Let’s talk about elementary OS 5 Juno
We’ve avoided talking too much about Juno until recently because frankly, we’d been focused on pushing constant updates out to Loki. We’ve pushed out the substantial 0.4.1 release as well as a steady stream of feature, bugfix, security, and quality of life updates that we’ve detailed monthly. Further, we released the major update to AppCenter that brings quality pay-what-you-want apps built for elementary OS right to your desktop, and we’ve been enjoying the incredible apps that are being released.
But we’re finally ready to start (cautiously!) talking about Juno, the next major release of elementary OS.
First, a disclaimer: we generally avoid publicly committing to release dates and exact feature sets. This is in part due to past disappointments when we didn’t quite deliver something when we initially thought we could, but also to afford us — a completely open source organization — a bit of surprise and showmanship. It also allows us to focus on shipping the best product versus constantly chasing down lofty goals and tight deadlines at the expense of all else. That said, I think it’s time to start a conversation around elementary OS Juno.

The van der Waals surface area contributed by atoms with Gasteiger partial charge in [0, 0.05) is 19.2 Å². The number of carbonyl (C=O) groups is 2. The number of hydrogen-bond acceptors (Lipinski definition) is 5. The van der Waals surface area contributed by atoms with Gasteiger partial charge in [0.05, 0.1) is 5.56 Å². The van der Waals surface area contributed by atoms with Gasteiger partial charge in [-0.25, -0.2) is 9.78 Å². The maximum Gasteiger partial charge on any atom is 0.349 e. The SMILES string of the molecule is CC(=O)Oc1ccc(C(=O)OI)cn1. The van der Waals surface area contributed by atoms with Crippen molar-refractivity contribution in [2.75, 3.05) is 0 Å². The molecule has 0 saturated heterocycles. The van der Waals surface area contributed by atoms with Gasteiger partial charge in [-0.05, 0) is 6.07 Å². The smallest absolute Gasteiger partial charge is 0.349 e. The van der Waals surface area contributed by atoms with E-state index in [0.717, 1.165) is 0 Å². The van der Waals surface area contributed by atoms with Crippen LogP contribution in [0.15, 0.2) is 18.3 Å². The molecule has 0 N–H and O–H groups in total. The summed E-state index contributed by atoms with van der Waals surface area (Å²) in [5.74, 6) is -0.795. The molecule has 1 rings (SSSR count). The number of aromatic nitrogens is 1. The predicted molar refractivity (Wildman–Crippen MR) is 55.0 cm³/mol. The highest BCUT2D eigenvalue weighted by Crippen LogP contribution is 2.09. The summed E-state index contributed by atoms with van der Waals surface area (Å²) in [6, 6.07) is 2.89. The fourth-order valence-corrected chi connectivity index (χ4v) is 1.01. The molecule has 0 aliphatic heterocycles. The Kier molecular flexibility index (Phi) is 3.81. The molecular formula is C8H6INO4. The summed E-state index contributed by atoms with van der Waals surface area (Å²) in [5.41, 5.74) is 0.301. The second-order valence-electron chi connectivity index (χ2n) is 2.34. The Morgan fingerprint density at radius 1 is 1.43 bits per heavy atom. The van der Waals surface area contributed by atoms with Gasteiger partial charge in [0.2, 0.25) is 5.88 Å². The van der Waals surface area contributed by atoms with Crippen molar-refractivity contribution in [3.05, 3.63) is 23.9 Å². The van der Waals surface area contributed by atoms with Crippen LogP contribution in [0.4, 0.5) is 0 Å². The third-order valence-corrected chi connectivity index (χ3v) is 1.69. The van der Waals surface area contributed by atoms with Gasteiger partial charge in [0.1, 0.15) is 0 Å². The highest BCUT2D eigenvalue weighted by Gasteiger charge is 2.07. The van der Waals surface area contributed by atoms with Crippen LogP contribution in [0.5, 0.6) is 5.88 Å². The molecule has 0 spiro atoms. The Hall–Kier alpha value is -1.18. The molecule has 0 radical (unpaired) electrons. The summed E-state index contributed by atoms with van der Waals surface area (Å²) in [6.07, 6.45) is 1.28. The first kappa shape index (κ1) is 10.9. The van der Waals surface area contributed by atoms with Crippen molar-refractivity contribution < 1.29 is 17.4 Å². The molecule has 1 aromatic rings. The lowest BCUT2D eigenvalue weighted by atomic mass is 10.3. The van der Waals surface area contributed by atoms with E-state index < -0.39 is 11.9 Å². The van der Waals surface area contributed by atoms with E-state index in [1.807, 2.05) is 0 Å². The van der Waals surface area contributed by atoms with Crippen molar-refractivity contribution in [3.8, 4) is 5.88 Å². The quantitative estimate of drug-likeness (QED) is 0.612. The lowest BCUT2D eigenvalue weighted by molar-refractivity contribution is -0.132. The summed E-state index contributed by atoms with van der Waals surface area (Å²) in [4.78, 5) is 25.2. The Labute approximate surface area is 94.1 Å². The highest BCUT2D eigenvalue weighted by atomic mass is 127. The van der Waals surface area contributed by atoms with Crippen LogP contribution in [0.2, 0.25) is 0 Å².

When will it be released?
This is the number one question people ask, and the hardest to answer this early. Of course, “When it’s ready” is our go-to (and often self-parodying) line. But realistically, I can say, “Not before April, 2018.” elementary OS is built with an Ubuntu LTS core, the next release of which is scheduled for April. We’ve never released before the respective LTS, and we’ve also historically released several months after it. With a significant rebase of GTK+ and other core parts of the underlying stack, it could take some time. When it’s ready, we’ll release. When it’s almost ready, we’ll announce a beta release and more information.